SAYit Blog
When does 4.9% become 5%?

The blog I wrote a few months ago on political polls and election results (here) has generated a lot of debate and several media appearances.  The most recent of these screened last night - it was Maori Television's new show Media Take (hosted by Russell Brown and Toi Iti).  I'll start by thanking Russell for inviting me on the show - it's always fun to debate these issues and I think Media Take in general is going to be a really interesting show.  

One of the things Russell asked me to comment on was Paddy Gower's report on a TV3 poll, which had New Zealand First on 4.9%.  TV3 based their analysis on New Zealand First being below the threshold.  Quite apart from the fact that New Zealand First always does better on election day than they do on the final polls (which could be as much due to votes shifting during the campaign as to polls being accurate), to suggest that a poll result of 4.9% means that any party is definitely below the 5% threshold is statistical nonsense.

As I said to Russell, shifting from 4.9% to 5.0% in a poll of n=1000 requires just one person to change their minds.  Alternatively, it requires one of the people who were supporting another party to be out at the time the phone rang, and someone who supports New Zealand First to be home at the right time.  That's why we talk about probability and margins of error.

One question Russell asked me which I couldn't quite answer at the time was, if a party polls 4.9%, what's the probability that they're really over 5%?  I couldn't answer off the top of my head because the statistical formula is pretty complicated (oddly enough I can't do square roots in my head ;) ), but I guessed it would be pretty high (something like 40%).  It's worth bearing in mind that margins of error work as a bell curve - if a survey says a particular party will get say 50%, then just under half the time the actual result will be less than 50%, and just under half the time the actual result will be more than 50% (allowing for the fact that sometimes the result will be exactly right).  95% of the time the actual percentage will be between 'survey percentage less the margin of error' and 'survey percentage plus the margin of error'.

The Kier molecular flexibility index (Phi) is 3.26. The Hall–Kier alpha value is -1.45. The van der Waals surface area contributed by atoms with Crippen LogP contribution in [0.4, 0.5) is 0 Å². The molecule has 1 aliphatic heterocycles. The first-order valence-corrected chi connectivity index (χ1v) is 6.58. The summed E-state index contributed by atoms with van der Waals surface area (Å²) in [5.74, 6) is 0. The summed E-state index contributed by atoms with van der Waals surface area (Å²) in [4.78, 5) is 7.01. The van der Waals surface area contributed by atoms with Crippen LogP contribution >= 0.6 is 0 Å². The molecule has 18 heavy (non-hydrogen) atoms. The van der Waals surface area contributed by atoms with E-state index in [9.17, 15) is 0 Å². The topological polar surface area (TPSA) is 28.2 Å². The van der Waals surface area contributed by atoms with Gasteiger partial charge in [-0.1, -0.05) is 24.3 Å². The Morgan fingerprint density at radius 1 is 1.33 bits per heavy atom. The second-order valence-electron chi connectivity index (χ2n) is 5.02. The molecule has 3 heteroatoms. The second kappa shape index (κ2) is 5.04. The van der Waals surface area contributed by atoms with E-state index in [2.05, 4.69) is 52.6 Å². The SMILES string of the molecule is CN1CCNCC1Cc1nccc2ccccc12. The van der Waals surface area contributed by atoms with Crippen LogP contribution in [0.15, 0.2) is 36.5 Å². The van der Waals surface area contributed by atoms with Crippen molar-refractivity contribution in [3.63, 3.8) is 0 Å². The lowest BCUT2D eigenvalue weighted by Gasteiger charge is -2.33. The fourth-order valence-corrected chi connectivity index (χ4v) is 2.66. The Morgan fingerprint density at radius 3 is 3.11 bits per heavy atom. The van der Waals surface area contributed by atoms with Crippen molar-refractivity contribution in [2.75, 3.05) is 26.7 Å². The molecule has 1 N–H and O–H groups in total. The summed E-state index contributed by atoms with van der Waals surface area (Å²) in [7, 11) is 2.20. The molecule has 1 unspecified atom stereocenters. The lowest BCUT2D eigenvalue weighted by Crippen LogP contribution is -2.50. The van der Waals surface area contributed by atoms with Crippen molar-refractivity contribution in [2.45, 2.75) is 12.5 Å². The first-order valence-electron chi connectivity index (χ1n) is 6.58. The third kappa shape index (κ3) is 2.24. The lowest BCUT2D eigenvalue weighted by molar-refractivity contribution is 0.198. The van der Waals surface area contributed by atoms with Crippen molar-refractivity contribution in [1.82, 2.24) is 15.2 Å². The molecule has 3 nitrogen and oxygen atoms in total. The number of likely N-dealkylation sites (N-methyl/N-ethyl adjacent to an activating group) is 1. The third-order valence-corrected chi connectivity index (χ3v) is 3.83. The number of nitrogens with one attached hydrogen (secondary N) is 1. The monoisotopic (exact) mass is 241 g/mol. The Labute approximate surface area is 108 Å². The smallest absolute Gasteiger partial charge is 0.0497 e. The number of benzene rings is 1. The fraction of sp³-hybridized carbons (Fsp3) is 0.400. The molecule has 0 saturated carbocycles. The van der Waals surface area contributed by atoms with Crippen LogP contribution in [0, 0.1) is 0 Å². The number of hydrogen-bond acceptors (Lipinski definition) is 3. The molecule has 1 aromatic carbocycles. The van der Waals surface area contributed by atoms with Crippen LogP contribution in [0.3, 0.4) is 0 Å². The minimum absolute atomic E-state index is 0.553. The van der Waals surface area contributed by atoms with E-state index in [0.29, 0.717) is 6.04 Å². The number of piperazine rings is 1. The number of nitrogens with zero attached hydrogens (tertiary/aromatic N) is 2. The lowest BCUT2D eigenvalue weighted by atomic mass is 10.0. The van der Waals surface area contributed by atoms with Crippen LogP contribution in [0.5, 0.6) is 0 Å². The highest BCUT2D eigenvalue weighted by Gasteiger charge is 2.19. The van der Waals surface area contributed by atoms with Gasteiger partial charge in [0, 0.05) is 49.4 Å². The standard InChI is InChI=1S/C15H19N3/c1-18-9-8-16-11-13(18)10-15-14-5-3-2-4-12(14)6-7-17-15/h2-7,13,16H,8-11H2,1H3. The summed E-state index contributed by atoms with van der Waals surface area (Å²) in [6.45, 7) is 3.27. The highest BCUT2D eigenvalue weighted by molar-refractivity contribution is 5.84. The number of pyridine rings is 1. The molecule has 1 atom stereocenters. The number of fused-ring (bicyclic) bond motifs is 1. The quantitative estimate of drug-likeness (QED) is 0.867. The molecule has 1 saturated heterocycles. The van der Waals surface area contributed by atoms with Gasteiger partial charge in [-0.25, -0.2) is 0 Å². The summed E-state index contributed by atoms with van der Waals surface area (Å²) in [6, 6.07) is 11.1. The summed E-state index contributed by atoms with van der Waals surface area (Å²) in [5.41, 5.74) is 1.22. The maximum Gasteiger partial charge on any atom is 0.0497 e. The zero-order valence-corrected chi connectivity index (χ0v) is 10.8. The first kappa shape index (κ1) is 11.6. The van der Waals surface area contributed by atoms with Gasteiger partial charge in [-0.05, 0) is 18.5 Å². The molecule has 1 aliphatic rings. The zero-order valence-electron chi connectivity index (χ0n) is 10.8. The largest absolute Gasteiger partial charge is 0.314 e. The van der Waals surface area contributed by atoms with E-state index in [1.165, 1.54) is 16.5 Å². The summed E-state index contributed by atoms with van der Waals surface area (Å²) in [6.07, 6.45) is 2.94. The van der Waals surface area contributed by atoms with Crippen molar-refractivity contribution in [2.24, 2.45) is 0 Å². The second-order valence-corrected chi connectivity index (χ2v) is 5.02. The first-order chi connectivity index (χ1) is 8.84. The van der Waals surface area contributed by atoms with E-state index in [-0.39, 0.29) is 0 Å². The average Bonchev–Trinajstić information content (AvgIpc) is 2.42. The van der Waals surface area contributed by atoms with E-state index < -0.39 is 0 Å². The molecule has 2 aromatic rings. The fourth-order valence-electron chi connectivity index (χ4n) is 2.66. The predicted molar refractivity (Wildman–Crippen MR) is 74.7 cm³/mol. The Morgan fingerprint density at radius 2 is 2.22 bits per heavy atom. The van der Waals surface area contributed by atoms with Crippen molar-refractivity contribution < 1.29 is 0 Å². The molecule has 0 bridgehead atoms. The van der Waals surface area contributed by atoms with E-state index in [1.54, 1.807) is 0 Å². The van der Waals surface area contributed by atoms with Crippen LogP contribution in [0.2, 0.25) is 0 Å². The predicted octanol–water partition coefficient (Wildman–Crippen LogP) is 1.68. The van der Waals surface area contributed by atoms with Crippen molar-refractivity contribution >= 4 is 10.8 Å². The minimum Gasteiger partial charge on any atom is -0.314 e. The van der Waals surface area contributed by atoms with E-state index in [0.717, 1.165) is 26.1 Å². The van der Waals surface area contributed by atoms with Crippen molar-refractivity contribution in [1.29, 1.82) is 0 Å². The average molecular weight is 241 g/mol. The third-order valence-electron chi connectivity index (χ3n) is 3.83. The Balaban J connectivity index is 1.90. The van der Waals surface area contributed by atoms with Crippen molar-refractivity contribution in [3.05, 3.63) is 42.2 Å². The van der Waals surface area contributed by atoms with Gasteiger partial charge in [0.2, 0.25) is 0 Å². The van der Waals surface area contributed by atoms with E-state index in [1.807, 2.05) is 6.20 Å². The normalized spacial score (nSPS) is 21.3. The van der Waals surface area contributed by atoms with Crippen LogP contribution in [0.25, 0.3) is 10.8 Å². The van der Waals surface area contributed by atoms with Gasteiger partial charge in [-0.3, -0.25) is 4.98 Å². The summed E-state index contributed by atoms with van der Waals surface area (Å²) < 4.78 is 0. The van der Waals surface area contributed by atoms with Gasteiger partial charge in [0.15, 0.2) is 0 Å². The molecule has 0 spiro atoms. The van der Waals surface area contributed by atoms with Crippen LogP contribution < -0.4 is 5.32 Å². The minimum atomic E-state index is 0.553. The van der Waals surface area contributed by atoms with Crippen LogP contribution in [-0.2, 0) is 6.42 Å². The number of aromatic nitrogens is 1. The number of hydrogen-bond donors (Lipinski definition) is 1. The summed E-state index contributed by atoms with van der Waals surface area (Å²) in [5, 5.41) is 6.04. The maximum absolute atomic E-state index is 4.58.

I asked one of our number crunchers to work it out properly - if a survey of n=1000 people gives a party 4.9%, what is the probability that the actual vote for that party is 5.0% or more?  The answer is 0.496.

In other words, when TV3 based their report on New Zealand First being below the threshold because they polled 4.9%, there was a 50.4% chance that they were right, and a 49.6% change that they were wrong.  That's leaving aside any potential issues with the sampling.  They'd have been far better to report two different scenarios - state that the poll showed New Zealand First on 4.9% and present the seats in parliament that way, but also present an alternative assuming that NZ First did get increase their vote by the necessary one person in a thousand.

There are a few more points from the show I'd like to discuss further, but don't have time to do them justice at the moment.  In case you're interested though, here are the three main interviews covering the political polling blog.

Media Take (panel discussion with Colmar Brunton's Andrew Robertson): here

Re-Think (panel discussion with Winston Peters & Thomas Lumley): here

Radio NZ Media Watch (one-on-one interview): here